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First, let me try to impress upon those who have replied to my posts that I AM VERY SERIOUS ABOUT RESPONSIBLE SAILING At risk of sounding confident above my capabilities is a real concern for me here. This is why I came to you all in this forum. Next let me add that although I have very little sailing experience I have spent much time armchair sailing in the last 3 years Reading books describing everything from Dead reckoning and celestial navigating, to Dead Sailors because of poor decisions or just dumb luck. I mention this only to help calm the nerves of those of you who might be considering you're possibly enabling a fool to his doom. I honestly don't consider the books a substitute for real experience, only tools for understanding terms and aids to real education. Let me ATTEMPT to assure you, I have a great respect for unforeseen conditions and problems. I am of the belief that when you first approach a new skill, you tackle the hardest problems first, because everything after that is .. easier. Therefore.. I do foresee using technology (GPS,Electronic Charts,etc) to its full potential in my sailing endeavors,, however I am really interested in old school navigation, plotter, charts, Dead reckoning and any skills that get me where I am going, or away from trouble when the batteries die. And to "Faster".. thanks for lookin out for me. I honestly am not trying to take shortcuts and am trusting in anyone who replies to this post to DO what you just did, ,point out the potential hazards or what sounds like a shortcut. Don't get me wrong though, I do think this is gonna be exciting and fun.. just askin to for a lil oversight in the common sense department, case I am missin somethin. Last but not least.. I can't wait till its over.. so I can tell you all how it went. Awesome reply George B. REALLY,, thanks for your time. looks like I will be doin some more studyin,, real soon.. Paper charts and guide book.. cool.. thanks all!!!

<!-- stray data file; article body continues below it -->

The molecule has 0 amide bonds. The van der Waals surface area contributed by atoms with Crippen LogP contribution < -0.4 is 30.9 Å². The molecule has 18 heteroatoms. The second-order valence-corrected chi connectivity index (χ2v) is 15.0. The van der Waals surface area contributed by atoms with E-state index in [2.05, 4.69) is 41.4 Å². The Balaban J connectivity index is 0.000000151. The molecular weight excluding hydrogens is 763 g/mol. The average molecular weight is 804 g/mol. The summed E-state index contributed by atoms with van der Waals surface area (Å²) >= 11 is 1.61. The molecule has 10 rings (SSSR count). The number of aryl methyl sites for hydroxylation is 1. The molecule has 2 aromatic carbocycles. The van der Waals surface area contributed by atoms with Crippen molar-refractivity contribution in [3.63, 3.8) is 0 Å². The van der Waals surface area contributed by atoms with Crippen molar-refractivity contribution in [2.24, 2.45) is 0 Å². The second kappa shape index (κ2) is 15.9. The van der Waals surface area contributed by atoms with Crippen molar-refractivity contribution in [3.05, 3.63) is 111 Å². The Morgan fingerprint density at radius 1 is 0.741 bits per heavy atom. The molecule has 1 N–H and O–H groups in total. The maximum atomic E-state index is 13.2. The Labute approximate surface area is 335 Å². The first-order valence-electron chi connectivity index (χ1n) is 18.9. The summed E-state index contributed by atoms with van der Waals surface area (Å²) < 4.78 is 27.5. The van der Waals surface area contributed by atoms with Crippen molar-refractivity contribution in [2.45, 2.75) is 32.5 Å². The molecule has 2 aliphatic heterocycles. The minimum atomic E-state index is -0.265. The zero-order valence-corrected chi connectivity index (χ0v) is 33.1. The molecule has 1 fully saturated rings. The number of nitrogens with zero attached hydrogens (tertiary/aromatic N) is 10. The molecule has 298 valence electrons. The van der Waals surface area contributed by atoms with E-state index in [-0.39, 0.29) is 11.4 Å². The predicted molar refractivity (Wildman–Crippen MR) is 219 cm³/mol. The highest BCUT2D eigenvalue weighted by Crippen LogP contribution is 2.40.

Last edited by Jody M; 02-16-2012 at 11:15 PM.
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  #16  
Old 02-17-2012
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Jody M,
You have gotten some great advice from the posters above. However, may I suggest becoming a member at the Vallejo Yacht Club and berthing there? Only a few hours sailing to the main bay or the delta, and only an hour's drive from Sac. We have several members who live in Sac and beyond. Stop by and check us out.